He was thrilled to be working on the lot, even if he was earning only $85 a week and given only limited opportunities to show what he could do. "Unlike the program at Universal," he says, "where those guys under contract really worked and did movies and television, this thing was primarily based on nepotism — not that a lot of it isn't — but because of that, I don't think that a lot of producers on the lot took it very seriously." His first film role was a bit part in Butch Cassidy and the Sundance Kid, the female star of which was his future wife Katharine Ross, though the two only really met nine years later. ("I ended up being Card Player #2 and I had one line, off-camera. I was literally a shadow on the wall.") Even so, he says, "Those I think, on some level, were the happiest years for me."

(One of his fellow Fox contract players was another young man whose mustache would also become iconic, Tom Selleck. "That's when everybody started growing hair, man," Elliott says. "I had real long hair — below my shoulders a couple of times. Tom and I were the first two, I think, to grow mustaches, that I know of.")

As the sixties came to an end, so, too, did the studio system, which meant that studios no longer had an incentive to groom up-and-coming talent. Consequently, Elliott and everyone else in the contract program was let go and became free agents. Elliott didn't mind — he quickly landed a part on the TV series Mission: Impossible, followed by a litany of TV movies and miniseries. "The ultimate thing was just to keep working and to try to do work that I was proud of," he says.

Things were headed in a good direction for the handsome youngster, who was eventually offered the leading role in a 1976 drama for Paramount entitled Lifeguard, about a lifeguard whose high school reunion — and rekindling of an old romance — forces him to consider giving up the job he loves for white-collar work. Elliott was intensely proud of the film, but not of the way it ended up being marketed. "I bristled at the way that they were selling the film," he says, "and I did it on behalf of myself and [director] Dan Petrie and Ron Koslow, the guy that wrote the script. It wasn't Beach Blanket Bingo that we were making, you know? It was a young girl, Kathleen Quinlan (later Oscar-nominated for Apollo 13), who was coming of age, and it was this guy [played by Elliott] that had a legitimate job as a civil servant."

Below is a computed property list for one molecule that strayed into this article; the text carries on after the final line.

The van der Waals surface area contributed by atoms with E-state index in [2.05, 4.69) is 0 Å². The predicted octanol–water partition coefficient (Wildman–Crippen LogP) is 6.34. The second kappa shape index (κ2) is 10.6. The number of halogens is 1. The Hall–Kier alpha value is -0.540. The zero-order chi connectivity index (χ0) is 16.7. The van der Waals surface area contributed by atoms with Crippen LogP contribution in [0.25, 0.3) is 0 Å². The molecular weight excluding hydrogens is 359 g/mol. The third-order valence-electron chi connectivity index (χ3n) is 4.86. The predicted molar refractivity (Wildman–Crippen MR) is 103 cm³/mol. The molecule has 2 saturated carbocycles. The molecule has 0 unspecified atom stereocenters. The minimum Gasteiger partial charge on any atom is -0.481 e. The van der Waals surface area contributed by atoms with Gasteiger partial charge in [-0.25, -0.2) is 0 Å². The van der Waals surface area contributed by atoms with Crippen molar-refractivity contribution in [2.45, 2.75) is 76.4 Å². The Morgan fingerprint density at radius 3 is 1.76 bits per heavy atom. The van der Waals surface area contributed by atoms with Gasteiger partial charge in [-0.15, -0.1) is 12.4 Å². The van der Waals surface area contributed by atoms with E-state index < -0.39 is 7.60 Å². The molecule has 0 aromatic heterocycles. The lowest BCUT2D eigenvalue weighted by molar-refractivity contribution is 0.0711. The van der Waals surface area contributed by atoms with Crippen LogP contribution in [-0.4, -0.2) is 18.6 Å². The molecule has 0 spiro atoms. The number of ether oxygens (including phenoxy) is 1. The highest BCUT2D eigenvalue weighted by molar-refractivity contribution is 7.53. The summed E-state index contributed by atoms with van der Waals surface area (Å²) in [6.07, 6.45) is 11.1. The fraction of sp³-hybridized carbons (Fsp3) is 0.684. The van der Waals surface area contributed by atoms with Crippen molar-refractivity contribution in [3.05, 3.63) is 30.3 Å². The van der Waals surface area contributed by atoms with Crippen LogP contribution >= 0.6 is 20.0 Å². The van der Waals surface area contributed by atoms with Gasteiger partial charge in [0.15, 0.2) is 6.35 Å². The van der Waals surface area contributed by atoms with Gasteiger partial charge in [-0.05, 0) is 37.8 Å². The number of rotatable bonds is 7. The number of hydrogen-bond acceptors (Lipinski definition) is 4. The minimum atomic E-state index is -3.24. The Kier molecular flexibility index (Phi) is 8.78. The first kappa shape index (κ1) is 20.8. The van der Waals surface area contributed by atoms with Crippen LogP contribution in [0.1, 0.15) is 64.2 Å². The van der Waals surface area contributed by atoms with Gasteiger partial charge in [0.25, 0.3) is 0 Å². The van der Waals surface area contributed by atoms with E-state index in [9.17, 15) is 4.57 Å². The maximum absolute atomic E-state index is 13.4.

The way he expressed his displeasure, however, almost certainly stifled his prospects of continuing as a leading man. "I was kind of a smartass," he acknowledges. "I was on the road for six weeks with that picture [as part of a press tour] — that's a lot of traveling, and really the first time for me — and every situation where I'd come in to do an interview, invariably the first line out of the interviewer's mouth was, 'This movie isn't anything like I expected it to be!' And I'd say, 'Oh, yeah, I know!' And then go ahead and start flapping my lips about it." Elliott hasn't worked on another Paramount-produced film in the nearly 40 years since. He told another interviewer, "I had my shot. I had my moment, where I had the starring role in Lifeguard and all that, but I think I kind of f—ed myself out of a career on that level from being too honest and too opinionated and not really very smart at the same time. I think I scared people off."

Elliott regrets that, not because he minds the career he ended up with — as one of the premier character actors in the business — but because he now realizes that at that time he was, in the word of an ex-girlfriend's brother, a bit too "glib." "My mom passed away up in Portland not long ago," he says. "I've still got her home there, and she kept a real archive — she kept everything, all of these interviews that I've done over the years — and I spent a few days going through all that stuff, and I thought, 'Jesus, what a dumb shit,' you know? I'm lucky that I'm still working after some of the stupid shit I said."

Finding work has never been a problem for Elliott, but finding work that fulfills him has sometimes proven harder. Somewhere along the way, perhaps starting with a handful of TV series in which he appeared during the Fox years, casting people and directors began to associate him almost exclusively with westerns or films in a similar vein. His physique, demeanor and ease with horses only reinforced that. ("I'd been around horses when I came to Hollywood. I had that in me.") He admits, "I did bridle at it, at times, you know? At a period when nobody else was doing westerns, I kept getting 'em and they kept comin' to me. And there was a period where I thought, 'Geez, am I ever gonna get beyond this?' 'Cause you wanna be able to spread your wings a little bit and do something else."

At the same time, he recognizes that some of his greatest roles might never have come to him had it not been for this sort of typecasting. He mentions Tombstone, Gettysburg and The Golden Compass as examples of gigs that would have been lost, but cites as Exhibit A The Big Lebowski. "The Coen brothers wouldn't have come to me," he insists. He was sent the film's script while on the set of a film directed by John Milius (who, it later became apparent, was the inspiration for the character that John Goodman would play in Lebowski.) "At that time was kind of when I was having one of my fainting moments about the western 'box,'" Elliott recalls. "I was so excited to read this thing because it was a Coen brothers thing, and I was absolutely positive that it was gonna be an opportunity to play some really whacky character that would maybe get me out of this western box." He pauses and then chuckles, "I opened it up and saw what it was and I thought, 'What the f—?!' They're talking about the "Tumbling Tumbleweeds" song and there's this voiceover 'sounding not unlike Sam Elliott' — they even spelled my name right, which often is not the case — and then he shows up and he's dressed like a cowboy, 'looking not unlike Sam Elliott.'" He adds, "What a gift, what a gift."